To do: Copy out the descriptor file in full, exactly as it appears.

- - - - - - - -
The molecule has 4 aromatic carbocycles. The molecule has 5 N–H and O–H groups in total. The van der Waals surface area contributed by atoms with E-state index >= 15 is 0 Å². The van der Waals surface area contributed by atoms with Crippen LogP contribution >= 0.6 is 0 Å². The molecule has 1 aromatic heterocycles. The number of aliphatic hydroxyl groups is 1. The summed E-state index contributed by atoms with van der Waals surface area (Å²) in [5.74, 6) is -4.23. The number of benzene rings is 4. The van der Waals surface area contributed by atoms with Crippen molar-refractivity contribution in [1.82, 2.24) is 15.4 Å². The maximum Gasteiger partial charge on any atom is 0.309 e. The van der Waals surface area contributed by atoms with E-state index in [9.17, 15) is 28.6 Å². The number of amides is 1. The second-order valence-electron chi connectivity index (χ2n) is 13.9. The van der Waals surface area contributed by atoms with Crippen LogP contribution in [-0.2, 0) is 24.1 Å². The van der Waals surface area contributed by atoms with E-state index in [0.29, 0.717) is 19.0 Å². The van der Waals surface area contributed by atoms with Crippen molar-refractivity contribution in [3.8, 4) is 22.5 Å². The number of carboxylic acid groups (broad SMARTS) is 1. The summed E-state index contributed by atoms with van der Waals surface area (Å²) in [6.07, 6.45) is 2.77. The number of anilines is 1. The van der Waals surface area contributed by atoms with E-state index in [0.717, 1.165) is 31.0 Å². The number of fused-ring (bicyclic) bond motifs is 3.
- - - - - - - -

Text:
The molecule has 4 aromatic carbocycles. The molecule has 5 N–H and O–H groups in total. The van der Waals surface area contributed by atoms with E-state index >= 15 is 0 Å². The van der Waals surface area contributed by atoms with Crippen LogP contribution >= 0.6 is 0 Å². The molecule has 1 aromatic heterocycles. The number of aliphatic hydroxyl groups is 1. The summed E-state index contributed by atoms with van der Waals surface area (Å²) in [5.74, 6) is -4.23. The number of benzene rings is 4. The van der Waals surface area contributed by atoms with Crippen molar-refractivity contribution in [1.82, 2.24) is 15.4 Å². The maximum Gasteiger partial charge on any atom is 0.309 e. The van der Waals surface area contributed by atoms with E-state index in [9.17, 15) is 28.6 Å². The number of amides is 1. The second-order valence-electron chi connectivity index (χ2n) is 13.9. The van der Waals surface area contributed by atoms with Crippen LogP contribution in [-0.2, 0) is 24.1 Å². The van der Waals surface area contributed by atoms with E-state index in [0.29, 0.717) is 19.0 Å². The van der Waals surface area contributed by atoms with Crippen molar-refractivity contribution in [3.8, 4) is 22.5 Å². The number of carboxylic acid groups (broad SMARTS) is 1. The summed E-state index contributed by atoms with van der Waals surface area (Å²) in [6.07, 6.45) is 2.77. The number of anilines is 1. The van der Waals surface area contributed by atoms with E-state index in [0.717, 1.165) is 31.0 Å². The number of fused-ring (bicyclic) bond motifs is 3.